Standing barefoot on the cold wooden floor, she began unfastening the buttons on her dress, pulling it over her shoulders and letting it fall to the floor. She reached behind her and pulled at the strong, loosening the corset that squeezed her into her hourglass shape. She was a beautiful woman and her hips were curvy but the corset was a must for the woman in today’s society. As the corset popped loose she slid it over the curves of her hips and thighs and let it fall to the floor, stepping out of it. Her white linen chemise was draped below her shoulders, revealing the soft, milky skin and she smiled at him, knowing she would shudder at his touch. She reached between her breast and pulled the string to loosen the bow and allowed the soft cotton garment to fall to heap at her feet. She stepped out of it and began walking to the bed, smiling at him.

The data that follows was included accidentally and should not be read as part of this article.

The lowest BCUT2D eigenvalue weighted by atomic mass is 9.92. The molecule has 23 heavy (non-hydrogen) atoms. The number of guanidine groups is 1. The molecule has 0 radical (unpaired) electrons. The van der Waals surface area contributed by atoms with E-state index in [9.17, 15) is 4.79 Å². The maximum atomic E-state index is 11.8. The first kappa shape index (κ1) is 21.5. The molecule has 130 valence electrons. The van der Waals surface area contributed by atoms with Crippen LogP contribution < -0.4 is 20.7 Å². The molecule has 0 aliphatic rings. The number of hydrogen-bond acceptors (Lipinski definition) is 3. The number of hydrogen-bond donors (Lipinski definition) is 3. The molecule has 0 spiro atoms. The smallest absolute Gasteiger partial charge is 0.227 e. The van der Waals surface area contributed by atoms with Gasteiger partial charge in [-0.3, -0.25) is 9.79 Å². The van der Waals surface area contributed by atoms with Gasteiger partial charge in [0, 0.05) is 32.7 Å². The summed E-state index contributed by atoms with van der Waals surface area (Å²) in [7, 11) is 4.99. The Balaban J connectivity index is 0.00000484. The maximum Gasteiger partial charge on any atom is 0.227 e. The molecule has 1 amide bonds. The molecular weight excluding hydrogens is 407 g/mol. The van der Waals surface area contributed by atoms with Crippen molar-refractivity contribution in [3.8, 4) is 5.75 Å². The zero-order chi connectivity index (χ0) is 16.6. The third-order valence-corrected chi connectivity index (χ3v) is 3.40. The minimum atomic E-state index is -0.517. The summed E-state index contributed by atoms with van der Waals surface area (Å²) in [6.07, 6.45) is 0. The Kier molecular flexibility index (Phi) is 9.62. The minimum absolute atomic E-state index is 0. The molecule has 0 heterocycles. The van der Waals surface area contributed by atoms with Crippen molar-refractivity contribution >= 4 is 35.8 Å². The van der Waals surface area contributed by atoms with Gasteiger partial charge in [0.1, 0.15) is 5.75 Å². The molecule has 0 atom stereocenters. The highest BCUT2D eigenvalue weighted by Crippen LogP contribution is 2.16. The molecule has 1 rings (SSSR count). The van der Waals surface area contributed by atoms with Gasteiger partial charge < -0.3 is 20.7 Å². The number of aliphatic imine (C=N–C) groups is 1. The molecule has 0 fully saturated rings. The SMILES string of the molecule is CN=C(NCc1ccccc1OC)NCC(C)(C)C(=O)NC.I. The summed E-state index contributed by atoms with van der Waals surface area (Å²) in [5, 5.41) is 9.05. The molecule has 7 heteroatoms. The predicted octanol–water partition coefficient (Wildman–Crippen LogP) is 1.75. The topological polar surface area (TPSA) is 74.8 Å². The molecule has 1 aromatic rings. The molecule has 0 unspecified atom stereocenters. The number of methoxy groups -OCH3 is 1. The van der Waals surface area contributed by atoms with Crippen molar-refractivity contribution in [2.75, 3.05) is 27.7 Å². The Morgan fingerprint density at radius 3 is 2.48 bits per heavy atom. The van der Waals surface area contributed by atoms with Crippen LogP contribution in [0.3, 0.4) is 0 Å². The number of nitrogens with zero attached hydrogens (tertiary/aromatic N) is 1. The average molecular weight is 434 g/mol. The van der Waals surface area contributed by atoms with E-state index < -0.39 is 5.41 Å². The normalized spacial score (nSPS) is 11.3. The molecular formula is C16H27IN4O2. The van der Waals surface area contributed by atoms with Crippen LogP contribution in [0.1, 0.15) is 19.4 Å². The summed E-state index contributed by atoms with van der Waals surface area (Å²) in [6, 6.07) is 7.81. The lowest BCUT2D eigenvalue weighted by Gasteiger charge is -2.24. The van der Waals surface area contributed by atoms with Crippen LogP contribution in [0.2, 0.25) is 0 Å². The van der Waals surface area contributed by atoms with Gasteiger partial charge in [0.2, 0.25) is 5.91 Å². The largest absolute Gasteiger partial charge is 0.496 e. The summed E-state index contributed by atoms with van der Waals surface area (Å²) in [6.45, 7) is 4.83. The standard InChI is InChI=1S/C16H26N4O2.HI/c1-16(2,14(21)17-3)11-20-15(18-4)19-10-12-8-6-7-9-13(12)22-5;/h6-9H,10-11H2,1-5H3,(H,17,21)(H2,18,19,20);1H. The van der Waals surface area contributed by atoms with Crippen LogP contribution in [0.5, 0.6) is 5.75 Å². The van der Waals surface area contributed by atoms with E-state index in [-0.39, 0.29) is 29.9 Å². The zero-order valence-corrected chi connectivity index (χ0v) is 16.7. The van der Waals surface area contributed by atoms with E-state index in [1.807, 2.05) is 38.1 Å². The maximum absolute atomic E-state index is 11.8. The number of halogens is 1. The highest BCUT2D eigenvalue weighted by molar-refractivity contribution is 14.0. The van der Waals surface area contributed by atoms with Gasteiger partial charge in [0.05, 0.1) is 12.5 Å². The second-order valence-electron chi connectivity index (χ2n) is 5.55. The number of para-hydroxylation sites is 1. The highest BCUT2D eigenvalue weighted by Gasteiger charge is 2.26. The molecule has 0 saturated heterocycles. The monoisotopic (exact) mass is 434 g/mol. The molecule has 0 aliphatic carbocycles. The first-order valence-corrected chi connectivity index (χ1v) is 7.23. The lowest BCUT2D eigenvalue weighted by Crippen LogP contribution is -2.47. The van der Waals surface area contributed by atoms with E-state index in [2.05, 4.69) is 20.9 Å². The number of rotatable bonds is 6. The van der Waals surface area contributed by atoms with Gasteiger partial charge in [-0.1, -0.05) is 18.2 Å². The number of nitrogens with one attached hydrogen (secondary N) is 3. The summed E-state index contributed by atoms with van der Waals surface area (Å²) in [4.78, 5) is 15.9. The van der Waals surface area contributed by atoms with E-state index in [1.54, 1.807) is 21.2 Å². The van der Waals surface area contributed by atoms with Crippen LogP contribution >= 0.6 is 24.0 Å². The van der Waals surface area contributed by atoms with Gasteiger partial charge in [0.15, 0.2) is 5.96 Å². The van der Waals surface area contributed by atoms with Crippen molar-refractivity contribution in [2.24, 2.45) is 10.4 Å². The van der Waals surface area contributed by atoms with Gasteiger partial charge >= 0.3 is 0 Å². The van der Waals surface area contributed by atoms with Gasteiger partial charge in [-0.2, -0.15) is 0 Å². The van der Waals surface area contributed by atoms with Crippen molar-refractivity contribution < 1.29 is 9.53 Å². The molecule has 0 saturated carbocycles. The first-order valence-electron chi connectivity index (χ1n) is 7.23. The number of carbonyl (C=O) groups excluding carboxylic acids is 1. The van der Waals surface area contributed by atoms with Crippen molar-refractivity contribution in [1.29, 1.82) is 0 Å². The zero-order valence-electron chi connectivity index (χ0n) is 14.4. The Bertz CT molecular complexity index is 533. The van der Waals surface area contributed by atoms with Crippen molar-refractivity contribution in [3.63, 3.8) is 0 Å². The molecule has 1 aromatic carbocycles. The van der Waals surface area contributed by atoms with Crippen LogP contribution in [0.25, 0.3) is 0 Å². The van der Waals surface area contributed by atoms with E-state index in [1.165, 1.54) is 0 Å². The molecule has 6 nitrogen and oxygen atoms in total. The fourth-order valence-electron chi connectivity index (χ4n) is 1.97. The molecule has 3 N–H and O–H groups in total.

She touched his bare foot, feeling how frigid he was in this cool room, and begin walking her fingers up his legs, over the leg of his pajamas, and placed her hand flat, sliding it up…feeling the muscles beneath. Her hand continued to slide to his chest and she marveled at the shape of his body. She crawled into the bed and laid beside him, holding her finger to her lips to say “shhhh”. She knew his wife was near and it would not be wise to draw attention to the room. She began unbuttoning his night shirt from the top; one button…two buttons…and slid her hand inside to touch his chest…her fingers gliding through the hair. He pulled back and unbuttoned the final three buttons and tossed the shirt open, exposing his chest. Her heart began to race, seeing his naked torso and she knew he must feel it.
She threw a leg over his waist and was atop him, straddling him as she placed both hands on his stomach. She took a deep breath and again placed her finger against her bright red lips…”shhh, darling. Not a peep,” she whispered.